CWP Case Study: Privacy Commission Website

What does the Office of the Privacy Commissioner do?

The Office of the Privacy Commissioner is responsible for promoting and protecting individual privacy under the Privacy Act 1993. We monitor, research and report on matters relating to privacy. We also have an educational and outreach role in promoting the understanding, acceptance and protection of individual privacy.

For us, our website is our primary means of communications for our education and outreach work. We are also actively using social media, for example, Twitter, Facebook, LinkedIn and YouTube. We use our social channels alongside our web channel to extend our reach.

What’s our goal?

Our aim is to make privacy easy — easy for private sector businesses, public sector agencies and members of the general public to get the information they need about privacy and to easily interact with us. And to do this in a way that assures their privacy and security of information.

Why we use the Common Web Platform (CWP)

Given who we are, the privacy and security of information on our website is a key consideration for us. It is a reputational risk we have to manage well. Prior to migrating to the CWP, our website was largely informational in nature. The flow of information was one-way — from us to our public. But we wanted to more actively engage with our audiences and allow them to interact more easily with us. This is of course also in keeping with Better Public Services 9 and 10.

We are a small agency of 35 staff. Like everyone else, we have limited resources. The CWP is attractive because it enables us to achieve a higher level of security, compliance and information sharing than we could have achieved on our own. But nothing comes free. We had to weigh up the cost of participation against the benefits as we perceived them. These include:

  • a more secure platform, including for building the new functionality we wanted;
  • thorough security testing by the Department of Internal Affairs to enable its use by government agencies;
  • regular patching and software updates;
  • compliance with New Zealand Government Web Standards
  • built-in tools help us meet Public Records Act requirements;
  • an opportunity to take advantage of new features through a development pool co-funded by all CWP agencies;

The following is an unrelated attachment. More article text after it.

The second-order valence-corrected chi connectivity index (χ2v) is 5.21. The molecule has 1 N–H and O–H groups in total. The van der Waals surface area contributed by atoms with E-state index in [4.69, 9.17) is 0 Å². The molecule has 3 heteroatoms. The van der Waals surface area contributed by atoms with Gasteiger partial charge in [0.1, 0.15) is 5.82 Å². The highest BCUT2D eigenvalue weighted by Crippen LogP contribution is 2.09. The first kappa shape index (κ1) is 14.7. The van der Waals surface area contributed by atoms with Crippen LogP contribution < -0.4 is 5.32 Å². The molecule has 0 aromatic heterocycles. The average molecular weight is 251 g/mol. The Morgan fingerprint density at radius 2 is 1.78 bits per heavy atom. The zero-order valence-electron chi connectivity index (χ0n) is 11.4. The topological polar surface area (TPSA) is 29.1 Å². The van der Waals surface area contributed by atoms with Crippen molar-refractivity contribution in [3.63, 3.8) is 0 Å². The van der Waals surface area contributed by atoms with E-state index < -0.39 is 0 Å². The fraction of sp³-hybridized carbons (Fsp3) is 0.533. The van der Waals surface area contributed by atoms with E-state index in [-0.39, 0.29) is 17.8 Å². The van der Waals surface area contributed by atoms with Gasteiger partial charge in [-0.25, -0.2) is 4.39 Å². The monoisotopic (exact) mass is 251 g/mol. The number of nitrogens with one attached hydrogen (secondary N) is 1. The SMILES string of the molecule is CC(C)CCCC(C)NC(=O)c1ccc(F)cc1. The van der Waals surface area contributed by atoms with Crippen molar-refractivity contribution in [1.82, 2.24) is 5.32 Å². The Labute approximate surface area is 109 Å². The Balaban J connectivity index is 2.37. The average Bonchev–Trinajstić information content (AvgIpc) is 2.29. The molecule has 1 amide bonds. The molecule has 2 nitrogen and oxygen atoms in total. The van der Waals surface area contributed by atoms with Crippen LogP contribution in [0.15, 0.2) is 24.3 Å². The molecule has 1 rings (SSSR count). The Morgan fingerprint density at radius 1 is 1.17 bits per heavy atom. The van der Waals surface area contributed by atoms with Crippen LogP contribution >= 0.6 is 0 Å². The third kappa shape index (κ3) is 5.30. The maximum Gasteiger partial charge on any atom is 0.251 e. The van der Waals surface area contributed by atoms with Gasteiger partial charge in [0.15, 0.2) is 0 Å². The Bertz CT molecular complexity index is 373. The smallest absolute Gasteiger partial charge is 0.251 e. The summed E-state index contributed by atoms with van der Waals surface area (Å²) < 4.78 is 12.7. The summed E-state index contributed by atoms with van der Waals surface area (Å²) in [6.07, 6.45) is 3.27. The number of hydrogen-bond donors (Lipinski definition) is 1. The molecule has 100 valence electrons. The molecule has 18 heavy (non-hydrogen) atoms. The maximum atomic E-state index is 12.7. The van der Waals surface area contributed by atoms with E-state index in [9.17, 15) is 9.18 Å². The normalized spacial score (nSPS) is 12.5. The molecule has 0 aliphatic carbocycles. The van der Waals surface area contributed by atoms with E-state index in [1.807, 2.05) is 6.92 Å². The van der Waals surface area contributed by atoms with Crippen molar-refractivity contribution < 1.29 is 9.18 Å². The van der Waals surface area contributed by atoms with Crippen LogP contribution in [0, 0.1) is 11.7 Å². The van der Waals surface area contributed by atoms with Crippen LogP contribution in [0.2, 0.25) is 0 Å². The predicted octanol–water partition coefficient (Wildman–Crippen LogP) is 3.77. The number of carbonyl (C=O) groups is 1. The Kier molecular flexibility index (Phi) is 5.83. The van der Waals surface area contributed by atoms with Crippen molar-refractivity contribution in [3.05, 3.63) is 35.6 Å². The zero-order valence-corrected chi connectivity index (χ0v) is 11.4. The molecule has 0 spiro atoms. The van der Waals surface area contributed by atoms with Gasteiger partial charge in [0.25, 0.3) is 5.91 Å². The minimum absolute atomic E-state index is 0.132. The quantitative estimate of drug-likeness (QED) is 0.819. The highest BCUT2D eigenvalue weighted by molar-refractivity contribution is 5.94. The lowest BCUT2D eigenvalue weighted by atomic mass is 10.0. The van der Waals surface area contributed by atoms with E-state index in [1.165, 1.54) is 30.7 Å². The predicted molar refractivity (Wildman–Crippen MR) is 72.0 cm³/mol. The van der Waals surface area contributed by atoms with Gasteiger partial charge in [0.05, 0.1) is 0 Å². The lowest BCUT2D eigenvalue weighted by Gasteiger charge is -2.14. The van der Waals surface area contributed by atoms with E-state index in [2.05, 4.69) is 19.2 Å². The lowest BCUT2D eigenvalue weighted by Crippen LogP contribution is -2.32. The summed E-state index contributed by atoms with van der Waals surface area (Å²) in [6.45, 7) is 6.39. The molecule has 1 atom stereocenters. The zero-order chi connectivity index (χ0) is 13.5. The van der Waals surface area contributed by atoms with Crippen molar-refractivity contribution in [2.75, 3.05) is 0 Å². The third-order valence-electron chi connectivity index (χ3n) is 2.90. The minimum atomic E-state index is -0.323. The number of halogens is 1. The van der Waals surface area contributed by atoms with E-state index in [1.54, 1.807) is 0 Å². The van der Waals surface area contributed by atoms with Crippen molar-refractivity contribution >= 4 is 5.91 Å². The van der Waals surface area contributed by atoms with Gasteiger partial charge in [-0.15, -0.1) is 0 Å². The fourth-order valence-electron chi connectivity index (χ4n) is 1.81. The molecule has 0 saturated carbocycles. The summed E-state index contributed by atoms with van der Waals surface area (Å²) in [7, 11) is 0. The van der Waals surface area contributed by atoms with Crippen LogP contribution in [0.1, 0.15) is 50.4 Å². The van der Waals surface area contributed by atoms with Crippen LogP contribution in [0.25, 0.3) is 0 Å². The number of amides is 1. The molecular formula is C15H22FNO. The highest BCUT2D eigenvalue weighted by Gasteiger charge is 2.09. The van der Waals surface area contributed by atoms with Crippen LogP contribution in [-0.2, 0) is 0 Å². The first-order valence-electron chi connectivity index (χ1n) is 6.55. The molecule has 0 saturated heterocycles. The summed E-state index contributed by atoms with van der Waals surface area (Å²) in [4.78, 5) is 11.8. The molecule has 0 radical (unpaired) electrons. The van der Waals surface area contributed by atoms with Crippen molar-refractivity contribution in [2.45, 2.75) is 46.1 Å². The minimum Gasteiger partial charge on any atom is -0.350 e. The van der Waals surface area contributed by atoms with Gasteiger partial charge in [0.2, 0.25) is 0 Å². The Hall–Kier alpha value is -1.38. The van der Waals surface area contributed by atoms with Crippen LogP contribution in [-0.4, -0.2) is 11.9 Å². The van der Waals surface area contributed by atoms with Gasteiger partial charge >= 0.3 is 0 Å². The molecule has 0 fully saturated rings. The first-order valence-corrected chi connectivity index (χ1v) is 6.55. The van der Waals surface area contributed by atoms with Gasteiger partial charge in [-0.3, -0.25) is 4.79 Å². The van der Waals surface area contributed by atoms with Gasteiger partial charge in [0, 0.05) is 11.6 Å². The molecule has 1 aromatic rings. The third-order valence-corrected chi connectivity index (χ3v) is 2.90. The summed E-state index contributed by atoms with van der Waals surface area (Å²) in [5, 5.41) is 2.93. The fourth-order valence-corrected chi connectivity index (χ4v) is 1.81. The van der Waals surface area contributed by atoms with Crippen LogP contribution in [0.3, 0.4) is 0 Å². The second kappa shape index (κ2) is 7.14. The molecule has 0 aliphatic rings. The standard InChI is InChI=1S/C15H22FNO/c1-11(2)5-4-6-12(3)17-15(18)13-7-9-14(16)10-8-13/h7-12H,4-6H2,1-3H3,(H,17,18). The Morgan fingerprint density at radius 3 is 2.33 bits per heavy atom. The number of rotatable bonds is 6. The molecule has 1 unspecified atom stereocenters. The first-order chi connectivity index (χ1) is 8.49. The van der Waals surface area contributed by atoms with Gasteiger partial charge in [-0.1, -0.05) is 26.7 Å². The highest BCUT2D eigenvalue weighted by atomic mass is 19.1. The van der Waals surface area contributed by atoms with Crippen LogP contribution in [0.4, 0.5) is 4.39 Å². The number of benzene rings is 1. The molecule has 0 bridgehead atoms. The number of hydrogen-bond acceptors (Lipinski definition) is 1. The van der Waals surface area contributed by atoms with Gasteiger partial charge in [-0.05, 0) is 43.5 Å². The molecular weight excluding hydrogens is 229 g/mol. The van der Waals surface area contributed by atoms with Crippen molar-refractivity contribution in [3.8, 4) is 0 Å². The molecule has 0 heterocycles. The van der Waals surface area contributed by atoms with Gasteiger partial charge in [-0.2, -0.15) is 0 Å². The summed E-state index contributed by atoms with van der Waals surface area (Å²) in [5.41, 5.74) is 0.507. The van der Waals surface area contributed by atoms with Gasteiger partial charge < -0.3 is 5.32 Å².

• an ability to share information easily and use functionality developed by other CWP agencies;
  • reduced cost for development work (of which we have a lot planned); and
  • a more user-friendly content management system (CMS) for our website administrators.

To cap it off, we were already using the SilverStripe Express CMS. The business case for upgrading and migrating to the CWP proved itself for us.

What we built

With the greater security of CWP, we can now offer these new features on our website:

  • a blog module which enables comments and the ability to moderate those comments
  • a subscription email digest that:
    • is automatically generated each fortnight
    • picks up the latest blog posts
    • enables us to add other news items
    • allows us to create one-off email digests for special mail-outs, and to any additional subscriber lists
    • resolves the privacy issues that come with using a third party software-as-a-service offering.
  • a Directory of Privacy Professionals which lets:
    • privacy professionals apply to be listed
    • people search the directory according to name, expertise and/or region.
  • a secure way for people to make online privacy complaints to us.

New features on the horizon

In addition to the guidance materials we continue to create and publish on our website, we are looking to develop other new features such as an online way for agencies to lodge breach notifications, an interactive knowledge base (or “FAQs on steroids” as we like to call it) and an online chat facility for people with privacy-related enquiries. There are others in development but we’ll hold off on the announcements until we launch them!

The security of the CWP gives us the assurance and confidence to continue to develop new functionality on our website.

2 comments

  1. Comment #1. Cam Findlay:

    Fantastic work guys.

    Interested in whether the people/expertise directory has been made into a reusable module under an open source license? Would be great to see this make it’s way out into open source for everyone to use, I can imagine something like this feature would be valuable. Is there a Privacy Commission GitHub account to help share these things with other agencies?

  2. Comment #2. John Edwards

    Thanks for your interest, Cam.

    The new functionality on our website was developed for us by SilverStripe (a shout out to the Rebel Alliance project team!) and we are working with them to release the code as open source.

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